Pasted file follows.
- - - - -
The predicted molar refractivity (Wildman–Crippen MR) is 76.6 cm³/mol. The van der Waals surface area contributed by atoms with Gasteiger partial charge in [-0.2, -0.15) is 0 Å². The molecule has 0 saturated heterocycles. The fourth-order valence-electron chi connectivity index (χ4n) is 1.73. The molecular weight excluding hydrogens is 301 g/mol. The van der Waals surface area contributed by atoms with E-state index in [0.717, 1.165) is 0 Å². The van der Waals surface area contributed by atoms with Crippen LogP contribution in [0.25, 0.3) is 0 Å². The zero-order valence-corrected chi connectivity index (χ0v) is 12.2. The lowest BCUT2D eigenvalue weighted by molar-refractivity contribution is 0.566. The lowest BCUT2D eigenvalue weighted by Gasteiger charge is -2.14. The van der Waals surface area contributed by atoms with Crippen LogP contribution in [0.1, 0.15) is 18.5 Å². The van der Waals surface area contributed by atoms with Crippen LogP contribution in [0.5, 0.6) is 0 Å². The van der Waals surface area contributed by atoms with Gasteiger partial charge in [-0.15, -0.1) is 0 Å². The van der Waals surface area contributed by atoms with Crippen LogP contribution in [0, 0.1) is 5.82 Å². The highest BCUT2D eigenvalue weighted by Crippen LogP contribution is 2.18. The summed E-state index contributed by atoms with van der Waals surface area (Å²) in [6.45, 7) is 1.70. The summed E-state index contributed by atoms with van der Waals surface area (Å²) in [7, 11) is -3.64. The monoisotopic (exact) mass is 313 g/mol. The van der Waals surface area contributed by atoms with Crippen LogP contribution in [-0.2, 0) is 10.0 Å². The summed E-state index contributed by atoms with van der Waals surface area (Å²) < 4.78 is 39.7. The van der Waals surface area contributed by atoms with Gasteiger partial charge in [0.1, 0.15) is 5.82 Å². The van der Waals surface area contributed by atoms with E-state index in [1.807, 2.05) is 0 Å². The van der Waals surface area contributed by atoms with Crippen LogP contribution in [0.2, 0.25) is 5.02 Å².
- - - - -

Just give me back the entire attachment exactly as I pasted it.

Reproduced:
The predicted molar refractivity (Wildman–Crippen MR) is 76.6 cm³/mol. The van der Waals surface area contributed by atoms with Gasteiger partial charge in [-0.2, -0.15) is 0 Å². The molecule has 0 saturated heterocycles. The fourth-order valence-electron chi connectivity index (χ4n) is 1.73. The molecular weight excluding hydrogens is 301 g/mol. The van der Waals surface area contributed by atoms with E-state index in [0.717, 1.165) is 0 Å². The van der Waals surface area contributed by atoms with Crippen LogP contribution in [0.25, 0.3) is 0 Å². The zero-order valence-corrected chi connectivity index (χ0v) is 12.2. The lowest BCUT2D eigenvalue weighted by molar-refractivity contribution is 0.566. The lowest BCUT2D eigenvalue weighted by Gasteiger charge is -2.14. The van der Waals surface area contributed by atoms with Crippen LogP contribution in [0.1, 0.15) is 18.5 Å². The van der Waals surface area contributed by atoms with Crippen LogP contribution in [0.5, 0.6) is 0 Å². The van der Waals surface area contributed by atoms with Gasteiger partial charge in [-0.15, -0.1) is 0 Å². The van der Waals surface area contributed by atoms with Crippen LogP contribution in [0, 0.1) is 5.82 Å². The highest BCUT2D eigenvalue weighted by Crippen LogP contribution is 2.18. The summed E-state index contributed by atoms with van der Waals surface area (Å²) in [6.45, 7) is 1.70. The summed E-state index contributed by atoms with van der Waals surface area (Å²) in [7, 11) is -3.64. The monoisotopic (exact) mass is 313 g/mol. The van der Waals surface area contributed by atoms with Crippen LogP contribution in [-0.2, 0) is 10.0 Å². The summed E-state index contributed by atoms with van der Waals surface area (Å²) < 4.78 is 39.7. The van der Waals surface area contributed by atoms with Gasteiger partial charge in [0.1, 0.15) is 5.82 Å². The van der Waals surface area contributed by atoms with E-state index in [1.807, 2.05) is 0 Å². The van der Waals surface area contributed by atoms with Crippen LogP contribution in [0.2, 0.25) is 5.02 Å².